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Dianne Feinstein’s is a career like no other in state

It’s safe to say that California politics will not see the likes of Dianne Feinstein again.

What a career it has been.

And it matters not, your own politics, to say that it is so.

It’s simply a fact.

And it’s not just the Golden State where she has wielded enormous influence. When she retires from the United States Senate early in 2025 at the age of 91, the comparisons will aptly note: Like Ted Kennedy before her, she is a lion of the Senate.

She has served in the Senate for three decades since winning a special election to the seat in 1992. She is one of the first two women elected to represent the largest and most important state in the nation in the body. And, since she was first elected to the San Francisco Board of Supervisors in what now seems to be the ancient history of 1969, she has served Californians in public office over a period of six decades.

She was on that board in 1978, when the assassinations of Mayor George Moscone and Supervisor Harvey Milk by former supervisor Dan White put her on the national stage. As board president, Feinstein succeeded Moscone as mayor and became the first woman mayor of San Francisco. A moderate Democrat of the kind that they apparently don’t make anymore, she was named the most effective mayor in the country by City & State magazine in 1987.

After a failed bid for governor, losing to Pete Wilson, Feinstein won the special election to take his seat in the Senate. During her time there, Feinstein was the first woman to have chaired the powerful Senate Rules Committee (2007–09) and the only woman to have chaired the Select Committee on Intelligence (2009–15).

And, yes, her confusion this week about whether she had even announced that she would not seek re-election very much shows how correct her decision not to run again was.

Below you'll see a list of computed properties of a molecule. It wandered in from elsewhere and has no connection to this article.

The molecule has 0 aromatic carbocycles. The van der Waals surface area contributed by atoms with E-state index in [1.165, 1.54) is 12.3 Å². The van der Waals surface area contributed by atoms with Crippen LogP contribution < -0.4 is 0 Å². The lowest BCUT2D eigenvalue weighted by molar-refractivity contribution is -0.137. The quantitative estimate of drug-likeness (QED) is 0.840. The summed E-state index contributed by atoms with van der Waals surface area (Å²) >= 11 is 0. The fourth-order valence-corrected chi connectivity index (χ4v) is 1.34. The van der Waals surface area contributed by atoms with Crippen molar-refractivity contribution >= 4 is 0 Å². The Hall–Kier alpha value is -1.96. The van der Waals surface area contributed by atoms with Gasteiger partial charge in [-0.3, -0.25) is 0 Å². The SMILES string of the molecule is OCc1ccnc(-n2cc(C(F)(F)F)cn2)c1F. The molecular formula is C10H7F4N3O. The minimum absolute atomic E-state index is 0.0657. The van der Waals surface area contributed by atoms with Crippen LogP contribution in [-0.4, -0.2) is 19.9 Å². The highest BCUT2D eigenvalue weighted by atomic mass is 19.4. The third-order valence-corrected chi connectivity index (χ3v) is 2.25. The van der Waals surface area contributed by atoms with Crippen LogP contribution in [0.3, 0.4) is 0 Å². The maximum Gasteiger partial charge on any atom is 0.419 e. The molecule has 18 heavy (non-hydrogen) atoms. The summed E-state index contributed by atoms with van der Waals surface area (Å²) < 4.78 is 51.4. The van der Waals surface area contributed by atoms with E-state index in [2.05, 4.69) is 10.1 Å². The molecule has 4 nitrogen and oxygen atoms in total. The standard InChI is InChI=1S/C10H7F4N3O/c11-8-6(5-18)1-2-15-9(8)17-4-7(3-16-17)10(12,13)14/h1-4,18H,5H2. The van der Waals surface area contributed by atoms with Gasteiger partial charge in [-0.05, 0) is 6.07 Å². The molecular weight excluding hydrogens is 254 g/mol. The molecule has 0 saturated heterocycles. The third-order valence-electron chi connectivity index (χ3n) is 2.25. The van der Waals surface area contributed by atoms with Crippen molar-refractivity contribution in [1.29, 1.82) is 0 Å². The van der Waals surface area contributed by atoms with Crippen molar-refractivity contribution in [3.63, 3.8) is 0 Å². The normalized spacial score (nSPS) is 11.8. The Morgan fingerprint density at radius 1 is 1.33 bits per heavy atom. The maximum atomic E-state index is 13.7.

As The Hill reported, “A reporter asked Feinstein, 89, if she had any message for her Senate colleagues after her retirement statement was issued by her office. Feinstein asked the reporter what he was referring to, and he responded that he meant about her decision to not run for reelection. ‘Well, I haven’t made that decision. I haven’t released anything,’ she said. ‘Senator, we put out your statement,’ a staff member for Feinstein quickly cut in. ‘You put out the statement?’ Feinstein responded. ‘I should have known they put it out.’”

Yes, she should have. She likely did. And then forgot.

The official statement said that Feinstein would finish out her term, which ends in January 2025, but not run for reelection next year.

Obviously the absent-mindedness of age raises the question of whether or not Feinstein should even serve until then, but resign instead. The answer is bluntly practical: For Gov. Gavin Newsom to appoint someone to the seat this late in the game would give some California politician — whether himself or some other Democrat — an unfair advantage of unearned incumbency in the 2024 race to replace her. She has a competent staff. She can soldier on.

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Former Gov. Jerry Brown — no spring chicken himself — gave Shawn Hubler of The New York Times a very sage appraisal of Feinstein: “She has a level of integrity that’s unusual — she really thinks about the merits, more than most. She gives her all to the job. And I think it has been difficult for her to come to the end.”

We would have agreements and disagreements with any politician who has served in government so long. She was wrong to vote for the Iraq war, for example, which she has since expressed considerable regret over, including to our editorial board.

But let’s allow Feinstein to go out on a high note: when the Senate Intelligence Committee she chaired reported on CIA torture after 9/11, Feinstein called the government’s detention and interrogation program a “stain on our values and on our history.” Feinstein also deserves credit for sometimes standing up the excesses of the left-wing of her party, including her public opposition to proposals like the Green New Deal (on the grounds that “there’s no way to pay for it”).

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